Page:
- discover Muslim traces in the “vila-adentro”
- visit the Cathedral and climb the bell tower for a view over the city and the estuary
- have a rest at the Arco do Repouso, like King Afonso III did
- unwind, strolling along the riverbank
- marvel at the sunset on the Faro Islands or Culatra beach
- climb to the Cape Santa Maria lighthouse, the most southerly point of mainland Portugal and admire the landscape
- during the summer, spend a day on the beach on Deserta Island to enjoy a space untarnished by humans
The capital of the Algarve since 1756, Faro is also the gateway for those arriving by plane. The Manuel Bivar Gardens are a beautiful reception area for visitors, where everything overlooks the marina, the Ria Formosa and the sea.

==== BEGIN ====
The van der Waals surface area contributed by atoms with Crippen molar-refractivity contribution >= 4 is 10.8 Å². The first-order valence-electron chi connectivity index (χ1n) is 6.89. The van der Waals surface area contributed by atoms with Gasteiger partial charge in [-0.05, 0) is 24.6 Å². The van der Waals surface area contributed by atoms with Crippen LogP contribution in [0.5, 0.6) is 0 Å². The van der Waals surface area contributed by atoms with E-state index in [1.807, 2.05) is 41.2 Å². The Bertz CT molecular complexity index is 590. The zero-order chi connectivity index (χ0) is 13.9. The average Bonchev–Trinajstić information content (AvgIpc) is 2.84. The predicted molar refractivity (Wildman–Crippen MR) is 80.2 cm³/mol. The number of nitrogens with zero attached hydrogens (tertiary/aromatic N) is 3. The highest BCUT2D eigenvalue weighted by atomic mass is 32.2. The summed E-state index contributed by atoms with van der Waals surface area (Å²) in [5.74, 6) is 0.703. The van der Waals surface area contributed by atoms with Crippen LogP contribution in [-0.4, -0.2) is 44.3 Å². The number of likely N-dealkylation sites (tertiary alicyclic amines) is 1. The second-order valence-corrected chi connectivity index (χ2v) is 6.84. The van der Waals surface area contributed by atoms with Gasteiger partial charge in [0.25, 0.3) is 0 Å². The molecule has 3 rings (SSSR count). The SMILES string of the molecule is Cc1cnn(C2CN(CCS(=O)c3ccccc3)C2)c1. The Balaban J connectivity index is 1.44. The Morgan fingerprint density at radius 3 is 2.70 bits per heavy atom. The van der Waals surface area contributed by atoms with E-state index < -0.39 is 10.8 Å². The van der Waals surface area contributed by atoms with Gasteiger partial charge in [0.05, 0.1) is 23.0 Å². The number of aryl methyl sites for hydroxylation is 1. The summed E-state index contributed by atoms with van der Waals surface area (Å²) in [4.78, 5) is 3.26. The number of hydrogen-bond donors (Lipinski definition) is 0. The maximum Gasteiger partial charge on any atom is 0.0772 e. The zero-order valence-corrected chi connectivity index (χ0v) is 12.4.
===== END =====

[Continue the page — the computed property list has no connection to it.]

The Arco da Vila gives access to the old town, known as "vila adentro" (into the town). Here you will find the 11th century Arab Gateway, the oldest horseshoe arch in the country, which was the gate through the walls for those arriving by sea. From here, a tangle of streets begins that are well worth meandering through to explore their nooks and crannies. Many archaeological finds that testify to the city's history are to be found in the Municipal Museum at the 16th century Convent of Nossa Senhora da Assunção.
In Largo da Sé, dominated by the buildings of the Bishops’ Palace, you will find the Cathedral, erected in 1251 after the Christian reconquest on the site formerly occupied by the mosque. Inside is one of the most remarkable collections from the 17th and 18th centuries in the Algarve, a period that is also well represented in the Church of São Francisco with its beautiful gilt carvings and tiles. Nearby lie the two watchtowers that protected the Arco do Repouso, so named because, according to the story, it was here that King Afonso III rested during the conquest of Faro.